1906 Stanley Steamer
March 30, 2007 5:48 PM
The wind swept along the east coast of Florida on that 1906 day, carrying the smell of sea-salt air and the squawking of the gulls swooping indelicately through the winter sky. It was the town of Ormond Beach, home of the Daytona Beach Road Course, the birthplace of car racing; and a crowd was gathered to watch Ormond's annual speed tournament where a Stanley Steam Rocket, driven by one Fred Marriott, took the top prize. When the dust and sand and gravel settled, the steam car clocked in at a whopping 127.6 miles per hour. The age of speed had begun.
While Jay Leno's 1906 Stanley Steam racecar was not the one to compete on that day, the model was designed for the long-haul Vanderbilt Cup Race held in 1907. And though the Stanley Motor Carriage Company survived for another ten years, and steam technology limped along for an additional nine, give or take, steam cars like the Stanley and the Doble were overtaken by gas-powered engines and the much more affordable Ford Model T.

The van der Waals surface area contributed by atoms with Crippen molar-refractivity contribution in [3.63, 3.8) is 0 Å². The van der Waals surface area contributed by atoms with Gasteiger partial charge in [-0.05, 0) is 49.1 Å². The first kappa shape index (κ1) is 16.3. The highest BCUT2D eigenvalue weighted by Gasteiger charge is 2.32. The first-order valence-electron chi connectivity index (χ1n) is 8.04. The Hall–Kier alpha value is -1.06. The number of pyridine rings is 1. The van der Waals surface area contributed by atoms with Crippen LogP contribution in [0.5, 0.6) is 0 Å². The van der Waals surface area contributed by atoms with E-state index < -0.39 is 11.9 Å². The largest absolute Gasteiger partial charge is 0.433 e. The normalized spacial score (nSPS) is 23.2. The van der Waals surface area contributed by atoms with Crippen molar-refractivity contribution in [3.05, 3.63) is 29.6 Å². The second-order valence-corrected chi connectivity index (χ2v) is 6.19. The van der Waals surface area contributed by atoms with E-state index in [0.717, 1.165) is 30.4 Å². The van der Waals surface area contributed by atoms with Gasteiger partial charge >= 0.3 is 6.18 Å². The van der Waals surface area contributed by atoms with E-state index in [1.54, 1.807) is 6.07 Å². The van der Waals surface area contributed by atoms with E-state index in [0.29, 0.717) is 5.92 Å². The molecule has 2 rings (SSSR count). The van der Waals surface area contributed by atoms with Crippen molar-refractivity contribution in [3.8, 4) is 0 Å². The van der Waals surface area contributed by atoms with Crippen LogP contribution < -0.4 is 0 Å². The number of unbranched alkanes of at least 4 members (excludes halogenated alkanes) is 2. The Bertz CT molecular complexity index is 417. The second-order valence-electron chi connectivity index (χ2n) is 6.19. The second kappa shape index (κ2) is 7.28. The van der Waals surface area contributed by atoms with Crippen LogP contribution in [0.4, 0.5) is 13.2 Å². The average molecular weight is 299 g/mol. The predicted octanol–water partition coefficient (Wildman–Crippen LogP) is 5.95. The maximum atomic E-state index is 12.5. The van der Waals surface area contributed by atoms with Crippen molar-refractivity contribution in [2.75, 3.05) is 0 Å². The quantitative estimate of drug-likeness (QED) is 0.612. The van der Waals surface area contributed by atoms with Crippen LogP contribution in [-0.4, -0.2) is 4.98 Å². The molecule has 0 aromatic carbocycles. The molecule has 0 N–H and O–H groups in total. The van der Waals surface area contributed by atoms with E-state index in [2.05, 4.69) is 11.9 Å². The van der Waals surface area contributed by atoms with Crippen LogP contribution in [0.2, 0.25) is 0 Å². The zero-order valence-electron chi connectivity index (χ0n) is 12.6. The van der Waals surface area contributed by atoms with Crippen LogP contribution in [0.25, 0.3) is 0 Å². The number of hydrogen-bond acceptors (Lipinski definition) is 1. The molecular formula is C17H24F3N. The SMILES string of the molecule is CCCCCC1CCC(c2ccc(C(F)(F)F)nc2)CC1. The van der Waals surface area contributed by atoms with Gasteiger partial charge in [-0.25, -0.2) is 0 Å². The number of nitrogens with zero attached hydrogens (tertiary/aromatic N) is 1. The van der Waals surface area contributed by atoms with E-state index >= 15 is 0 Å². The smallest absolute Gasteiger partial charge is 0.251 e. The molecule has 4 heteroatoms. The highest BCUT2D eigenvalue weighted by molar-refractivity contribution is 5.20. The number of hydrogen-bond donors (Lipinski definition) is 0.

The Stanley Steamer was the brainchild of twin brothers Francis Edgar Stanley and Freelan O. Stanley, who got into the car racket in 1897 after selling their photographic plate business to Eastman Kodak. The early models had wooden bodies and vertical, fire-tube boiler mounted beneath the seat. Later models featured improved engines that provided power directly to the back axels and better coachwork.
For steam aficionados, these cars remain pure automotive magic, even if that magic is cast by technological wizard still apprenticing at his game. Before you can start a Stanley, you have to heat up 15 gallons of water. Then you have to light the pilot, a process that accounted for more hair loss in the age of steam than male-pattern baldness. Worse, if you're not careful, you can start the whole car on fire.
The whole process from heating the water, to lighting the pilot light, to pulling out of the garage, can take up to 20 minutes. Of course, once you're on the road the dangers don't stop since you're driving around with an open fire and the boiling-hot fuel that that powers it.
Yet still, this "train without tracks" that's powered by a two cylinder, 20 horsepower engine is one of Jay's favorite cars, and he can often be seen tooling around in it on the weekends or driving it to his day job on weekdays, water leak and all.